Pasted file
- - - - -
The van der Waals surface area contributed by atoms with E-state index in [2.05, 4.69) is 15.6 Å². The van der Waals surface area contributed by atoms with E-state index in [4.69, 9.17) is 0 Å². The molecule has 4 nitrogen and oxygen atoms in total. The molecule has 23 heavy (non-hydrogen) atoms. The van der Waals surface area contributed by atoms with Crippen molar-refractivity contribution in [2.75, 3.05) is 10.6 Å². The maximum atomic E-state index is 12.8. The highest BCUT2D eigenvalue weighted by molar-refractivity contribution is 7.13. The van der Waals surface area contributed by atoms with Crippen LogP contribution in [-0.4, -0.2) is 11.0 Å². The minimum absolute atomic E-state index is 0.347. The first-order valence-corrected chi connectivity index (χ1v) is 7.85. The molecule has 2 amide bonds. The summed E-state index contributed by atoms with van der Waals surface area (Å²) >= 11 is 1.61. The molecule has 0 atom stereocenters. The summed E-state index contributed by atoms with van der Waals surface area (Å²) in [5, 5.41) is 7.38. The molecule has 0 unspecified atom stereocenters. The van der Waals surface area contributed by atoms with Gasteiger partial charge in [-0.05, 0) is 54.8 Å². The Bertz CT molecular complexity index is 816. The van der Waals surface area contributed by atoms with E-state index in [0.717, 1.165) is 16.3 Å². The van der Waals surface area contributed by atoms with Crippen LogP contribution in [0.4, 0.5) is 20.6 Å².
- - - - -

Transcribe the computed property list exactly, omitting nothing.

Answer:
The van der Waals surface area contributed by atoms with E-state index in [2.05, 4.69) is 15.6 Å². The van der Waals surface area contributed by atoms with E-state index in [4.69, 9.17) is 0 Å². The molecule has 4 nitrogen and oxygen atoms in total. The molecule has 23 heavy (non-hydrogen) atoms. The van der Waals surface area contributed by atoms with Crippen molar-refractivity contribution in [2.75, 3.05) is 10.6 Å². The maximum atomic E-state index is 12.8. The highest BCUT2D eigenvalue weighted by molar-refractivity contribution is 7.13. The van der Waals surface area contributed by atoms with Crippen LogP contribution in [-0.4, -0.2) is 11.0 Å². The minimum absolute atomic E-state index is 0.347. The first-order valence-corrected chi connectivity index (χ1v) is 7.85. The molecule has 2 amide bonds. The summed E-state index contributed by atoms with van der Waals surface area (Å²) >= 11 is 1.61. The molecule has 0 atom stereocenters. The summed E-state index contributed by atoms with van der Waals surface area (Å²) in [5, 5.41) is 7.38. The molecule has 0 unspecified atom stereocenters. The van der Waals surface area contributed by atoms with Gasteiger partial charge in [-0.05, 0) is 54.8 Å². The Bertz CT molecular complexity index is 816. The van der Waals surface area contributed by atoms with E-state index in [0.717, 1.165) is 16.3 Å². The van der Waals surface area contributed by atoms with Crippen LogP contribution in [0.4, 0.5) is 20.6 Å².